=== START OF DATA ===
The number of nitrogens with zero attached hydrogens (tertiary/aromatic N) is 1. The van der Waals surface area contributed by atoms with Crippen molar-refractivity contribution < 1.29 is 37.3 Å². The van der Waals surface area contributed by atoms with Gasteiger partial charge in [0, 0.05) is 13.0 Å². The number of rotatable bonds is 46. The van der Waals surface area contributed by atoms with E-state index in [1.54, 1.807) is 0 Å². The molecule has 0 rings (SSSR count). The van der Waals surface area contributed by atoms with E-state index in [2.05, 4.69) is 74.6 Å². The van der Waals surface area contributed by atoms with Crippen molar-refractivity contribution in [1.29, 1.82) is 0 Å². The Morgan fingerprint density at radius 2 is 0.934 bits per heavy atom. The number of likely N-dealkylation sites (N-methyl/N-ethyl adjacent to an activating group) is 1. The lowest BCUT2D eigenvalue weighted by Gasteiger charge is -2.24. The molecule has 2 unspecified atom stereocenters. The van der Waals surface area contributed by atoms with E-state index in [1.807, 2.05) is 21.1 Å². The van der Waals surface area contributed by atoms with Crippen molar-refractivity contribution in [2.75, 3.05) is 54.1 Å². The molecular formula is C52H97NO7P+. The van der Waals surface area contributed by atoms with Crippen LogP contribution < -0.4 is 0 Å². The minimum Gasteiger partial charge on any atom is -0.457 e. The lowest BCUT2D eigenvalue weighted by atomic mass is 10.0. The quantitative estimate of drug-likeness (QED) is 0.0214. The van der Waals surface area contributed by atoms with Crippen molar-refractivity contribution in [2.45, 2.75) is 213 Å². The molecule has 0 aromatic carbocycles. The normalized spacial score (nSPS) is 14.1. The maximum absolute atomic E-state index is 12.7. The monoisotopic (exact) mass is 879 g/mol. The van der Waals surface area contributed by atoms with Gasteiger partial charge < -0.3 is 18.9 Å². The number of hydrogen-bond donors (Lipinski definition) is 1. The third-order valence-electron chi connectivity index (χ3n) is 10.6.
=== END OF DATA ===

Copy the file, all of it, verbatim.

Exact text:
The number of nitrogens with zero attached hydrogens (tertiary/aromatic N) is 1. The van der Waals surface area contributed by atoms with Crippen molar-refractivity contribution < 1.29 is 37.3 Å². The van der Waals surface area contributed by atoms with Gasteiger partial charge in [0, 0.05) is 13.0 Å². The number of rotatable bonds is 46. The van der Waals surface area contributed by atoms with E-state index in [1.54, 1.807) is 0 Å². The molecule has 0 rings (SSSR count). The van der Waals surface area contributed by atoms with E-state index in [2.05, 4.69) is 74.6 Å². The van der Waals surface area contributed by atoms with Crippen molar-refractivity contribution in [1.29, 1.82) is 0 Å². The Morgan fingerprint density at radius 2 is 0.934 bits per heavy atom. The number of likely N-dealkylation sites (N-methyl/N-ethyl adjacent to an activating group) is 1. The lowest BCUT2D eigenvalue weighted by Gasteiger charge is -2.24. The molecule has 2 unspecified atom stereocenters. The van der Waals surface area contributed by atoms with E-state index in [1.807, 2.05) is 21.1 Å². The van der Waals surface area contributed by atoms with Crippen molar-refractivity contribution in [2.75, 3.05) is 54.1 Å². The molecular formula is C52H97NO7P+. The van der Waals surface area contributed by atoms with Crippen LogP contribution < -0.4 is 0 Å². The minimum Gasteiger partial charge on any atom is -0.457 e. The lowest BCUT2D eigenvalue weighted by atomic mass is 10.0. The quantitative estimate of drug-likeness (QED) is 0.0214. The van der Waals surface area contributed by atoms with Crippen molar-refractivity contribution in [2.45, 2.75) is 213 Å². The molecule has 0 aromatic carbocycles. The normalized spacial score (nSPS) is 14.1. The maximum absolute atomic E-state index is 12.7. The monoisotopic (exact) mass is 879 g/mol. The van der Waals surface area contributed by atoms with Gasteiger partial charge < -0.3 is 18.9 Å². The number of hydrogen-bond donors (Lipinski definition) is 1. The third-order valence-electron chi connectivity index (χ3n) is 10.6.